Shock, horror, disaster! Call the riot boys, summon the G8! Get your placards out! Cannabis causes brain damage!
Well, sort of. Ish. We think. But it's been days since the last teen stabbing and it's a slow news morning, so let's have a moral panic anyway. Cue headlines splashed with the latest drug trials that prove next to nothing about the effects of marijuana on the human brain, as if that were the point.
Let's take an example: alcohol is our nation's biggest drug problem. Now, in tests that have been carried out so far, medium-to-low-level use of cannabis - a few joints a week for a few years, say - has been shown to display no correlation with changes in brain composition and chemistry. Likewise, there has been little evidence to show that a few units of alcohol a week does any permanent damage to one's system.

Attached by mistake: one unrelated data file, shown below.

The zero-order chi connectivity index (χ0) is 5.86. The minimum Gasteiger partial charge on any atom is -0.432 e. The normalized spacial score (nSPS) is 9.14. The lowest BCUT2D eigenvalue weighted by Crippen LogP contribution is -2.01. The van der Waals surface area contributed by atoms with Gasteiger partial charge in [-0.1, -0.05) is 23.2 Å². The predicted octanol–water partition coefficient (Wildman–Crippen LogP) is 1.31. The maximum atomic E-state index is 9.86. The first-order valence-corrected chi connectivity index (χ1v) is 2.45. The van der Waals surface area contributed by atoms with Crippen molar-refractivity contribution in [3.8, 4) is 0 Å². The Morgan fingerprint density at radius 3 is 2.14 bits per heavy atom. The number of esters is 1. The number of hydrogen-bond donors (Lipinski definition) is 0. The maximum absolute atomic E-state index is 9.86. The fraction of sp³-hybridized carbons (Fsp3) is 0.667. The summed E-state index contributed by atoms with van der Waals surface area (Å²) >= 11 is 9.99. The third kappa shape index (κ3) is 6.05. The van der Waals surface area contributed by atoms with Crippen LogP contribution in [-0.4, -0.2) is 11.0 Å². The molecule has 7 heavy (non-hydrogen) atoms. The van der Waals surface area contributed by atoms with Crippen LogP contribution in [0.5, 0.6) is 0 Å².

But the most recent studies on THC, the active ingredient in cannabis, examine people who've been smoking five or more joints per day for upwards of ten years. That, my dears, is one significant fucking habit. It's the equivalent of major, long-term alcoholism. And both addictions, taken to extreme, cause brain damage along with a host of other symptoms. If you're at an equivalent stage of advanced alcoholism, your memory will be dodgy, your sleep patterns shot to hell and your stress levels all over the place, not to mention the fact that you've probably fried your liver and kidneys. Likewise, if you've been smoking five joints a day for ten years all by yourself, you may well have a slightly shrunken amygdala, but your biggest and most immediate problem is probably going to be lung damage.
So let's compare this to another damaging behavior: self-harm. If you carried out equivalent studies on groups of self harmers with a control group, one would probably find that the self-harmers as a whole displayed significantly higher levels of depression and medium- to high-level manic and schizophrenic symptoms than the non-self-harming teenagers. Does this mean that self-harm causes brain damage? Of course not.